Pirate Party politics



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The team at the Pirate Party apply their policies to local government and tell us their plans for the year ahead.

The Pirate Party campaigns on a range of issues from democratisation to greater digital inclusion and protecting the privacy of our data. In our bid to look forward to the year ahead, we asked the team at the Party how their policies relate to local government in 2016.

Openness in government
One of the key Pirate Party policy areas is ‘restoring trust in democracy’ and David A Elston, Pirate Party Deputy Leader, suggests a number of ways that this can be achieved in local government.

“Local councils should operate in an increasingly more open fashion. Some local councils have started to upload their consultations and meetings online but many are still lagging behind and often what has
been uploaded is not immediately clear. This is also the case for town or community councils.”

The Pirate Party also campaigns to lower the voting age in national and local elections, arguing that for young people to engage with politics, they must be included in the democratic process. The UK government has been debating the issue of lowering the voting age since 1999 but has not moved to change the law so far. Contrarily a unanimous decision was made in Holyrood last year to lower the voting age in Scotland to 16, a move that the Pirate Party believes would “restore and re-energise democracy” at a local and national level if replicated in the UK.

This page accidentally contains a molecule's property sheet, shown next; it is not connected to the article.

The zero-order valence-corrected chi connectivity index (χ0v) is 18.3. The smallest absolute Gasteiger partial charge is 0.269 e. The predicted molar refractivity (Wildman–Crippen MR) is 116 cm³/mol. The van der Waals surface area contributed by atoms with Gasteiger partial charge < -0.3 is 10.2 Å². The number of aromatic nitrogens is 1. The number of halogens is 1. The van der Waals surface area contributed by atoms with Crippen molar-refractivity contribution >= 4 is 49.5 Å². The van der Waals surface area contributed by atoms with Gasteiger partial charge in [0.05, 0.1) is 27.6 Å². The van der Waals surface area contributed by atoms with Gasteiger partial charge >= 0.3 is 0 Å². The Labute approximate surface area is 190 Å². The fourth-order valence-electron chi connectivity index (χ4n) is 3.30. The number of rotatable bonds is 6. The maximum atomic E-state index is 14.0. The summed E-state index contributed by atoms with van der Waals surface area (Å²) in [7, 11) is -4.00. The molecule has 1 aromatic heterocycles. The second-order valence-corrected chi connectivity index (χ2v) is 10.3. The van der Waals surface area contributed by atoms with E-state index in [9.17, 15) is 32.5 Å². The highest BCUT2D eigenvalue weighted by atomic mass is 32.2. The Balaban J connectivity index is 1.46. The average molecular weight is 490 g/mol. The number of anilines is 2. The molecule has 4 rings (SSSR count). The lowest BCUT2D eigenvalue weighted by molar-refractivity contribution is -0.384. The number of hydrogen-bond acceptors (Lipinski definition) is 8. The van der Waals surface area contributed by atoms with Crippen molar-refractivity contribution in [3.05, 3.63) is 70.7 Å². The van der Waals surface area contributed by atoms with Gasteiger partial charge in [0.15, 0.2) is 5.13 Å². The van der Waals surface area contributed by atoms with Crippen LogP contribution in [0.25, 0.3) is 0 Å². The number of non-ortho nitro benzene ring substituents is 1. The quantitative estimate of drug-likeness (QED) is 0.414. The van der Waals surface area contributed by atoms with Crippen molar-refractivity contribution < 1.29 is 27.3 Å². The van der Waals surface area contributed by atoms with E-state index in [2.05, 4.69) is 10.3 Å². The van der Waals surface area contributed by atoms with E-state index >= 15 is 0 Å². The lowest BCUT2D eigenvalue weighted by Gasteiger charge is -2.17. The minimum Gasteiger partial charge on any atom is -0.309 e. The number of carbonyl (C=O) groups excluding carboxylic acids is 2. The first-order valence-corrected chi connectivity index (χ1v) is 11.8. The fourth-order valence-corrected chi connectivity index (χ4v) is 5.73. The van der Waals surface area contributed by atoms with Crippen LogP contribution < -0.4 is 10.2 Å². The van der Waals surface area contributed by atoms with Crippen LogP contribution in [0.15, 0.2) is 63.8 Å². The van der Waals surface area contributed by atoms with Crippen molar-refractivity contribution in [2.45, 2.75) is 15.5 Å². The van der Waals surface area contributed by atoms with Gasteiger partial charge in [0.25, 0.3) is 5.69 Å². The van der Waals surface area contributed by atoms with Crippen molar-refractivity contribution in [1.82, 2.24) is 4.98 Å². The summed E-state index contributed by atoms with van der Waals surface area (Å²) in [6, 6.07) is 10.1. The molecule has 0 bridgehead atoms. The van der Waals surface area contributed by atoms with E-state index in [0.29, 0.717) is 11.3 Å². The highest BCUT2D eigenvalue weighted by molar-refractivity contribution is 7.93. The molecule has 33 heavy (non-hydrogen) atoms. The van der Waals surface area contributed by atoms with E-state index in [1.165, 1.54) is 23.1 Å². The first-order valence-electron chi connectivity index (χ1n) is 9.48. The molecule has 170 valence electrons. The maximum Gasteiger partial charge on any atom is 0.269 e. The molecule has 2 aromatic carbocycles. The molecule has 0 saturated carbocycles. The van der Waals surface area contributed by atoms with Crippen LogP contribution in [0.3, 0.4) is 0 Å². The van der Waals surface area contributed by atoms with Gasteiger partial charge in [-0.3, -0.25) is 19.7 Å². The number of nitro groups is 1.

David Elston explained that it is not democratic for the House of Commons to deny a vote for people that they do not represent.

“The argument in the Lords was made that the elected house has said “No” to votes at 16 and we must respect that as democracy. The problem therein is that elected house was not representing the almost two million potential voters who are 16 and 17 year olds.”

The City of London
As part of the Pirate Party’s policy of restoring trust in democracy it also seeks the reform of the City of London specifically. Harley Faggetter, Governor of the Board and Chairperson of the London, Branch said:

“The City of London has long enjoyed a continuation of voting practices that disproportionately benefit local businesses over residents by enabling corporations and businesses the right to vote in local elections, a practice abolished throughout the rest of the country since the 1960s.”

The year ahead
Each Pirate Party, whether in the UK or Sweden, operates independently rather than as one organisation and has seen varying degrees of success. Iceland’s Pirate Party is now the largest political party in the country, with high hopes for the 2017 general election. In the UK the Pirate Party is looking to increase its supporters and active members over the next year as well as contesting a number of seats in the May 2016 local elections.

For more information on the Pirate Party in the UK please visit www.ppuk.org.uk

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